One irony of witch trials is that any sinister malevolence involved was thanks almost uniformly to the accusers and the court itself, rather than the poor luckless innocents who found themselves accused of the same. Few incidents demonstrate this dynamic as clearly as the trial of Anna Göldi.
Göldi moved to the central Swiss canton of Glarus in 1765 and took a job as a maidservant for Johann Jakob Tschudi, a physician, magistrate, and rising political figure. She worked for Tschudi for 17 years until one day, her employer abruptly reported to local authorities that he had found needles in his eight-year-old daughter’s bread and milk, and claimed that Göldi had put them there by supernatural means.
She was fired and actually managed to escape, but was subsequently apprehended and subjected to brutal torture, being hung by her thumbs with stones tied to her feet. The torture broke her and she confessed to having used the power of the Devil, whom she claimed (in notably cliche details) had appeared to her in the form of a large black dog and given her the needles. She later withdrew this confession made under duress, was tortured again, confessed again, and this time stuck with it, having perhaps noticed a pattern. On June 13, 1782, she was beheaded with a sword for her “crimes.”
This was a fairly late date for a witchcraft conviction, well into the Enlightenment and well after the last witch trials in other parts of Europe. News of the trial sparked outrage in Switzerland and beyond, since she had died for what was increasingly seen as a medieval superstition. Indeed, even some details of the trial indicate that those involved realized the outrageousness of their undertaking and sought to conceal it; she was officially charged with “poisoning”, her trial avoided any official allegations of witchcraft, and the court protocols were destroyed after the trial ended. Once convicted she was sentenced to death, despite the fact that the law did not impose the death penalty for non-lethal poisoning.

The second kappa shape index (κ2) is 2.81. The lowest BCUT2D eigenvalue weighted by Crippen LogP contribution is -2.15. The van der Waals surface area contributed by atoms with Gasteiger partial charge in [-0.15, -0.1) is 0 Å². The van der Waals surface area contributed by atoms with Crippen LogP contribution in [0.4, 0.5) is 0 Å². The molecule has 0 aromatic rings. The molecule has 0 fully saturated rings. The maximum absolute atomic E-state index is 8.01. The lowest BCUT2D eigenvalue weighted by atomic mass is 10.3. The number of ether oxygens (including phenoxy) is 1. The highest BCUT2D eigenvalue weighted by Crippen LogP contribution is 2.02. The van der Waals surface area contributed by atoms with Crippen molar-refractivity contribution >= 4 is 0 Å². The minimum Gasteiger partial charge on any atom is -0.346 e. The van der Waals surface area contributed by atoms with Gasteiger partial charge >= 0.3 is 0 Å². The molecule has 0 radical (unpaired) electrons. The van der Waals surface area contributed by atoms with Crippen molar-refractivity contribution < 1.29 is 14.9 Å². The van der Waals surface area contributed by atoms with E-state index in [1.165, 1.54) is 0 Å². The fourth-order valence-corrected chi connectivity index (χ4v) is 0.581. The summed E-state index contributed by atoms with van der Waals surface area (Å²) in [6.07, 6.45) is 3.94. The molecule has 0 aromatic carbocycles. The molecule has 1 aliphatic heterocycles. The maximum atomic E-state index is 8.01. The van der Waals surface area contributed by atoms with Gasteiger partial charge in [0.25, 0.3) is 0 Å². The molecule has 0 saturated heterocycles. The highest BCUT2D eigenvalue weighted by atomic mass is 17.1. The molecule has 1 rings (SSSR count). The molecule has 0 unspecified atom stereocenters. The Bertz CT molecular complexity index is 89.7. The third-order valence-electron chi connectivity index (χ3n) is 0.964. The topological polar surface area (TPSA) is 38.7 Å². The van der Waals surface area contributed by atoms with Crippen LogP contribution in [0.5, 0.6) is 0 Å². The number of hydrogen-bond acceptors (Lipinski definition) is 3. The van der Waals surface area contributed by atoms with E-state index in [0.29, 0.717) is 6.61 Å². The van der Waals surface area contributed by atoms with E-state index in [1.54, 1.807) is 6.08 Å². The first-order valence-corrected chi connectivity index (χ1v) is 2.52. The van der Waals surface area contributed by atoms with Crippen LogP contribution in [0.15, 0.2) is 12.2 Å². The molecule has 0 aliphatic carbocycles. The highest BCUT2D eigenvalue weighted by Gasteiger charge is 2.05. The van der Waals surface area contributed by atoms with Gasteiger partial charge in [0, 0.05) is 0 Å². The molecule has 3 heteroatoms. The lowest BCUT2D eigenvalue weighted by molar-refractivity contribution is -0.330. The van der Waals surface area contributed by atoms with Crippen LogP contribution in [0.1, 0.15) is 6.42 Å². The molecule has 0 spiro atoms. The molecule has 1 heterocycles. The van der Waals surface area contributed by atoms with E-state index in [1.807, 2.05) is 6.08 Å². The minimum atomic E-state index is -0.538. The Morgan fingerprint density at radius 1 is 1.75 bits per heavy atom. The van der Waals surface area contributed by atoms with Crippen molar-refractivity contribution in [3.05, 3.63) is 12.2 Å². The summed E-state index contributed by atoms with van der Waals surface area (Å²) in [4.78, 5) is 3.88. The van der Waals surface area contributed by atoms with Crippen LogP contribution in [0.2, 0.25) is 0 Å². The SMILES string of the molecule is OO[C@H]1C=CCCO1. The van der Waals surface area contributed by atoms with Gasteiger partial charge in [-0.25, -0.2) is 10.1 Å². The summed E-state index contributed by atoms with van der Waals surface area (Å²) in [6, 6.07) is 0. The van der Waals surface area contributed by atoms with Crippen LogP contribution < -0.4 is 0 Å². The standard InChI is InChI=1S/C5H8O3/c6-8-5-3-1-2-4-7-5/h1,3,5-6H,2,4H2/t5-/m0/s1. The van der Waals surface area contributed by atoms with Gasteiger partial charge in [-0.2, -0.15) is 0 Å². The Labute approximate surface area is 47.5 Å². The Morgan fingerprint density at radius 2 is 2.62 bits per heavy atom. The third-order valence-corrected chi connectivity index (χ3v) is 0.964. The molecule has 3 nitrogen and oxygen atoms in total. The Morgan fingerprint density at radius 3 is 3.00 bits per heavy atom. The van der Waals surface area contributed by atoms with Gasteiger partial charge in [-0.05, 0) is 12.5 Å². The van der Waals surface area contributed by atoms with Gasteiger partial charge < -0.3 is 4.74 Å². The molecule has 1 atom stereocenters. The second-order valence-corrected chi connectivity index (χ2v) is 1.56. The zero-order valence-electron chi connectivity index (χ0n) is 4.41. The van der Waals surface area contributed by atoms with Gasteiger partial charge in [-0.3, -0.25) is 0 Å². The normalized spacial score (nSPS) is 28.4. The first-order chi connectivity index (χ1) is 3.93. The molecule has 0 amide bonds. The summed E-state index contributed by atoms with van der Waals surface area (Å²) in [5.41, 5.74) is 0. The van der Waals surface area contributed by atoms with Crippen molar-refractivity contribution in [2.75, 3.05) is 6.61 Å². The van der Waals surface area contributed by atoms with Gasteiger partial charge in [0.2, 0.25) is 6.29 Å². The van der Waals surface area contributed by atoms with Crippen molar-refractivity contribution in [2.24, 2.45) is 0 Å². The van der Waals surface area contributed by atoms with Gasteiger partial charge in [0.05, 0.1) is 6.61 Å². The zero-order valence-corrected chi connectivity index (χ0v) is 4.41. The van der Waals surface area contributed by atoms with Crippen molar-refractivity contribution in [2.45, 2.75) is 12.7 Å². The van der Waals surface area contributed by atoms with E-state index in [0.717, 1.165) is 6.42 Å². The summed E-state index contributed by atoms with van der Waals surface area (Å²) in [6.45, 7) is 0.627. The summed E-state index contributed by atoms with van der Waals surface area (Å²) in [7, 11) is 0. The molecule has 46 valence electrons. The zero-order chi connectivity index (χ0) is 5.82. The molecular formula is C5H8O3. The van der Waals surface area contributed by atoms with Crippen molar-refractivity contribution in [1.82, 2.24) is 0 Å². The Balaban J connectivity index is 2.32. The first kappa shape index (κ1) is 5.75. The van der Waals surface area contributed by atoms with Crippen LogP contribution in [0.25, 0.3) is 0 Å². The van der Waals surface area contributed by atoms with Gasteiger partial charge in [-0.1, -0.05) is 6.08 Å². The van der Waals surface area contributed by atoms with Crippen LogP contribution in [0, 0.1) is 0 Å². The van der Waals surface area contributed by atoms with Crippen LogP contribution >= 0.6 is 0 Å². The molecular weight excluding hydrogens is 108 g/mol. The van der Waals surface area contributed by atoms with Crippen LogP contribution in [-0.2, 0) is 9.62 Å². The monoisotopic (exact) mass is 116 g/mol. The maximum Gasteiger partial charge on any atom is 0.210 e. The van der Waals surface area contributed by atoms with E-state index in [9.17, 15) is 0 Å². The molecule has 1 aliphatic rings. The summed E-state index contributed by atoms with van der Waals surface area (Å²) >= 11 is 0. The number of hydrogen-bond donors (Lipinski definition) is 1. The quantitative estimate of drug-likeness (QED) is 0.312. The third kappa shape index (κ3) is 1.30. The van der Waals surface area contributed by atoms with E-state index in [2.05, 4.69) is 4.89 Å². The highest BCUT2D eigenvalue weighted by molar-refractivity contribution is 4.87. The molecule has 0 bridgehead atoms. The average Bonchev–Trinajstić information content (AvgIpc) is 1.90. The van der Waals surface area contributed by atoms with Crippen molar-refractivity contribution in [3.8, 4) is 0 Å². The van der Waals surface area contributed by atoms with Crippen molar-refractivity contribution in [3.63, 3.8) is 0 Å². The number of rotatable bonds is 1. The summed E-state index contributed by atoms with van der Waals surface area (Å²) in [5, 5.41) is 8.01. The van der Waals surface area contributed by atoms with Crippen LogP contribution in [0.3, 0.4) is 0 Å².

The details of how Anna Göldi was railroaded are no doubt disgraceful, but the most likely reason behind them is truly monstrous. Modern investigators speculate that she had an affair with Tschudi. Adultery was a crime at that time, and Göldi threatened to reveal everything when she was fired for the bogus needle accusations. As this would jeopardize Tschudi’s status as well those connected to him, they decided to solve the problem by killing her and found a superficially legal way to do so.
In 2008, 226 years after her execution, the Glarus parliament acknowledged that a miscarriage of justice had taken place and officially exonerated Anna Göldi. Today, visitors to the town of Mollis can tour a museum dedicated to Göldi’s life and death. Currently sharing facilities with the Mollis local museum, renovations are underway to create a new space for the Anna Göldi museum within the Hänggiturm building in nearby Ennenda. The museum is scheduled to move to its new home on June 13, 2017.
There is also a memorial to Anna Göldi at the Glarus courthouse consisting of two permanently lit lamps, meant to represent violations of human rights the world over, and provide an ever-burning reminder of the injustice that Göldi, Europe’s last “witch,” was subjected to not so very long ago.